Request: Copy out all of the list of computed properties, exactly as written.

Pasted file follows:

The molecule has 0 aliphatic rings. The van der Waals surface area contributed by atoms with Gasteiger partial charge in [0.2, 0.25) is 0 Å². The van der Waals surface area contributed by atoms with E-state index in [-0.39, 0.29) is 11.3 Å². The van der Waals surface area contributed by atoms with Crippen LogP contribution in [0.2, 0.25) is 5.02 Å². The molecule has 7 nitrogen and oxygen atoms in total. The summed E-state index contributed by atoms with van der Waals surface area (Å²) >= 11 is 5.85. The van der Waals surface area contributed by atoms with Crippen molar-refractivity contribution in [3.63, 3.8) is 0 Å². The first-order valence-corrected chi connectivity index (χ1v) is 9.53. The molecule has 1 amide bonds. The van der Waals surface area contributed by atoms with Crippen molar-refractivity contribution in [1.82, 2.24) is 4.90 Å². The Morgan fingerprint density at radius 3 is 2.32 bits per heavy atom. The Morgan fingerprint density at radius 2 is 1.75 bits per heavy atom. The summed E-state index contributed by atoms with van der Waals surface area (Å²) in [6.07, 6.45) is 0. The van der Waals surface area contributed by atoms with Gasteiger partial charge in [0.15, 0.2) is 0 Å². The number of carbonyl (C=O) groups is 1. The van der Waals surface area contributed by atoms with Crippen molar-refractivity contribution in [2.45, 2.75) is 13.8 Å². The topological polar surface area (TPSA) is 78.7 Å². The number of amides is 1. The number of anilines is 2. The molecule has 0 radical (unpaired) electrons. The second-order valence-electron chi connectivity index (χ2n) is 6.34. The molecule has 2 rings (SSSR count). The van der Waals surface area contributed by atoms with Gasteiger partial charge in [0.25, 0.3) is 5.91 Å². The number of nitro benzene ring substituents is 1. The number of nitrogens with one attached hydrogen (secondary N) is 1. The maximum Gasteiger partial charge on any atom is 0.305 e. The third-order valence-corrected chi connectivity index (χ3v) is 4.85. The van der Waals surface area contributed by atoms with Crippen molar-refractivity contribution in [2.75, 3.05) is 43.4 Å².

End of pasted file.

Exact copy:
The molecule has 0 aliphatic rings. The van der Waals surface area contributed by atoms with Gasteiger partial charge in [0.2, 0.25) is 0 Å². The van der Waals surface area contributed by atoms with E-state index in [-0.39, 0.29) is 11.3 Å². The van der Waals surface area contributed by atoms with Crippen LogP contribution in [0.2, 0.25) is 5.02 Å². The molecule has 7 nitrogen and oxygen atoms in total. The summed E-state index contributed by atoms with van der Waals surface area (Å²) >= 11 is 5.85. The van der Waals surface area contributed by atoms with Crippen molar-refractivity contribution in [3.63, 3.8) is 0 Å². The first-order valence-corrected chi connectivity index (χ1v) is 9.53. The molecule has 1 amide bonds. The van der Waals surface area contributed by atoms with Crippen molar-refractivity contribution in [1.82, 2.24) is 4.90 Å². The Morgan fingerprint density at radius 3 is 2.32 bits per heavy atom. The Morgan fingerprint density at radius 2 is 1.75 bits per heavy atom. The summed E-state index contributed by atoms with van der Waals surface area (Å²) in [6.07, 6.45) is 0. The van der Waals surface area contributed by atoms with Gasteiger partial charge in [0.15, 0.2) is 0 Å². The number of carbonyl (C=O) groups is 1. The van der Waals surface area contributed by atoms with Crippen molar-refractivity contribution in [2.45, 2.75) is 13.8 Å². The topological polar surface area (TPSA) is 78.7 Å². The number of amides is 1. The number of anilines is 2. The molecule has 0 radical (unpaired) electrons. The second-order valence-electron chi connectivity index (χ2n) is 6.34. The molecule has 2 rings (SSSR count). The van der Waals surface area contributed by atoms with Gasteiger partial charge in [0.25, 0.3) is 5.91 Å². The number of nitro benzene ring substituents is 1. The number of nitrogens with one attached hydrogen (secondary N) is 1. The maximum Gasteiger partial charge on any atom is 0.305 e. The third-order valence-corrected chi connectivity index (χ3v) is 4.85. The van der Waals surface area contributed by atoms with Crippen molar-refractivity contribution in [2.75, 3.05) is 43.4 Å².